Oscilloscope in a Matchbox - Arduino

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Why would I want a tiny oscillscope? I've got a room full of electronic Stuff including four oscillscopes. But it's a fuss using them. It would be nice to have something that fits in my pocket, that sits next to the circuit I'm working on and that's as easy to use as a multimeter.

This oscilloscope costs the price of an Arduino Nano (£2 and a display (£3) plus a few pence for resistors, etc. It's specification is:

  • max 1M samples/second, min 1000sps
  • 8-bits per sample
  • DC 0-5V; AC +/- 550mV, AC +/- 117mV, AC +/- 25mV
  • USB "PC scope" or built-in display
  • could be battery-powered
  • optional logic display
  • optional frequency meter
  • optional voltmeter
  • optional signal generator

Mostly what I want from an oscilloscope is to know: is the signal present? Roughly how big is it? And roughly what's its frequency? It's not often I really need all the bells and whistles of a proper bench oscilloscope.

How well does it work? At lower sample rates it's quite reasonable. But at 1M samples/second it's pretty poor. You can see that there's a signal and see its frequency but the y-axis is quite crude.You should only really use it for audio (to 20kHz) in the analogue mode but 1Msps works well in Logic mode. After all, it's just an Arduino Nano so it "is like a dog's walking on his hind legs. It is not done well; but you are surprised to find it done at all".

A couple of years ago, I made a "development station" - a plastic box with a solderless-breadboard on the top and a USB-serial converter, PIC programmer, voltmeter and logic analyser inside. My "workbench" has shrunk from several square metres to 15cm square. It now also has its own oscilloscope. I'll publish an Instructable for the "development station" real soon now.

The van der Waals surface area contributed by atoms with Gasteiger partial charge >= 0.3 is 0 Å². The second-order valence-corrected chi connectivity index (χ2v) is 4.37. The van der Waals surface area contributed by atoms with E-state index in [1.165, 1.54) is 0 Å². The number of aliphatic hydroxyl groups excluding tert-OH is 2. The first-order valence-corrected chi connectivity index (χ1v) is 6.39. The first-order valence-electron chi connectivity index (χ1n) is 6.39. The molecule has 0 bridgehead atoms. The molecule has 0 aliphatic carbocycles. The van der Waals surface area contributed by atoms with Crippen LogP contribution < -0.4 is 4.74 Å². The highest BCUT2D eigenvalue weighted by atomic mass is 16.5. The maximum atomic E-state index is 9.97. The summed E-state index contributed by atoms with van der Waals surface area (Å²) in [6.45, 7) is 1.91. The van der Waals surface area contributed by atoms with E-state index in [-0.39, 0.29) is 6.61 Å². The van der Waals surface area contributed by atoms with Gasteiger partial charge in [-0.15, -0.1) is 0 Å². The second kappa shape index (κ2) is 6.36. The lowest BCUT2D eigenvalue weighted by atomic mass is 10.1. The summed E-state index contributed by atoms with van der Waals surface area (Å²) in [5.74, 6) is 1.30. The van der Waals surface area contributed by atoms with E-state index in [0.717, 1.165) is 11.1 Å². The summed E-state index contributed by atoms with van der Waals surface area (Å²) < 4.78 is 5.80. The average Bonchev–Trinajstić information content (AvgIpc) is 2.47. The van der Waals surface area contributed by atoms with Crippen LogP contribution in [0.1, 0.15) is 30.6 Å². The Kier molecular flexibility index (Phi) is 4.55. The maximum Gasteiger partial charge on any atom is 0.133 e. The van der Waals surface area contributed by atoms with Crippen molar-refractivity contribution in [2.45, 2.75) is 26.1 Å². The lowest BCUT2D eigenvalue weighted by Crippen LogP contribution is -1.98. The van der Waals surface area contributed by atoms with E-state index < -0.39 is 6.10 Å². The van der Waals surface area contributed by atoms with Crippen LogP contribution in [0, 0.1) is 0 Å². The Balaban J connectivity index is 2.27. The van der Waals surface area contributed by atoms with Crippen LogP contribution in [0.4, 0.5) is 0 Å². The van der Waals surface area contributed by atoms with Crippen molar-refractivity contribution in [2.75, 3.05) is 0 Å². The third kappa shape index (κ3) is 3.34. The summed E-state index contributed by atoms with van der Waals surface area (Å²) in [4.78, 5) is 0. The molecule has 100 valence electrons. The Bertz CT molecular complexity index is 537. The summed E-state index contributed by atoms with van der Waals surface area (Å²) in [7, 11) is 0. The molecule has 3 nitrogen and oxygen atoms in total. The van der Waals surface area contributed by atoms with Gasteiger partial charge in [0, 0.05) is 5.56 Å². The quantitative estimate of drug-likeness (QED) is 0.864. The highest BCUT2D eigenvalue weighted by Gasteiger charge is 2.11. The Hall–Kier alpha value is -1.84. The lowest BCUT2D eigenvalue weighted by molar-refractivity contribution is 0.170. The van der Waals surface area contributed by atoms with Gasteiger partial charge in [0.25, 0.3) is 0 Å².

Step 1: Sampling at 1M Samples Per Second

Let's call this oscilloscope "ArdOsc" (because that's the name of the INO file).

Six years ago Cristiano Lino Fontana published an Instructable for his Girino design.

It sort-of works but has problems. In particular, its maximum reliable sample rate is around 37ksps (at 75ksps it occasionally freezes) and the trigger doesn't seem to work properly. It also doesn't have a display.

The Girino is slow because it uses interrupts. Interrupts are slow because of the code needed to save and restore registers. Interrupts are dangerous because they can result in flaky software with errors that occur only rarely. I've been writing embedded code for 40 years and I avoid interrupts whenever I can. Polling Good, Interrupts Bad. Heed My Words.